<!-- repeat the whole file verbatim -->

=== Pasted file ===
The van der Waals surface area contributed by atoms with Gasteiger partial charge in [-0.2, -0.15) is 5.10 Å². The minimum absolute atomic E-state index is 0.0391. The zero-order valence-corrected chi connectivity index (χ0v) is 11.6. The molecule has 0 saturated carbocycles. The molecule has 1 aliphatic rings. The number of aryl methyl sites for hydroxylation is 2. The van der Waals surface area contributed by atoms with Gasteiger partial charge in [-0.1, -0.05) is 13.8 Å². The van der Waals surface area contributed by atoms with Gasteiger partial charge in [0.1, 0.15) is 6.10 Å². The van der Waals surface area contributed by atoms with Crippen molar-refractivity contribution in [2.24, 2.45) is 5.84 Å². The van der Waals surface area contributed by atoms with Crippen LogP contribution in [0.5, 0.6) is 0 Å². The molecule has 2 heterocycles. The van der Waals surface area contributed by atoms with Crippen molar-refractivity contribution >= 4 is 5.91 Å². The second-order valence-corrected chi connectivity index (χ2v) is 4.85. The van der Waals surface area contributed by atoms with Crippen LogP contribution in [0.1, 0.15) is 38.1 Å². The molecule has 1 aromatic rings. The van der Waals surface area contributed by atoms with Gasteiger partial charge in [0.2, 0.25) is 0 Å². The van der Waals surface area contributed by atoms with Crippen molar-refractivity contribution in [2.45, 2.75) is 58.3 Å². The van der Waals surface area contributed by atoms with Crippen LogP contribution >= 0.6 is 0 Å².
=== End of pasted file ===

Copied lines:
The van der Waals surface area contributed by atoms with Gasteiger partial charge in [-0.2, -0.15) is 5.10 Å². The minimum absolute atomic E-state index is 0.0391. The zero-order valence-corrected chi connectivity index (χ0v) is 11.6. The molecule has 0 saturated carbocycles. The molecule has 1 aliphatic rings. The number of aryl methyl sites for hydroxylation is 2. The van der Waals surface area contributed by atoms with Gasteiger partial charge in [-0.1, -0.05) is 13.8 Å². The van der Waals surface area contributed by atoms with Gasteiger partial charge in [0.1, 0.15) is 6.10 Å². The van der Waals surface area contributed by atoms with Crippen molar-refractivity contribution in [2.24, 2.45) is 5.84 Å². The van der Waals surface area contributed by atoms with Crippen LogP contribution in [0.5, 0.6) is 0 Å². The molecule has 2 heterocycles. The van der Waals surface area contributed by atoms with Crippen molar-refractivity contribution >= 4 is 5.91 Å². The second-order valence-corrected chi connectivity index (χ2v) is 4.85. The van der Waals surface area contributed by atoms with Crippen LogP contribution in [0.1, 0.15) is 38.1 Å². The molecule has 1 aromatic rings. The van der Waals surface area contributed by atoms with Gasteiger partial charge in [0.2, 0.25) is 0 Å². The van der Waals surface area contributed by atoms with Crippen molar-refractivity contribution in [2.45, 2.75) is 58.3 Å². The van der Waals surface area contributed by atoms with Crippen LogP contribution >= 0.6 is 0 Å².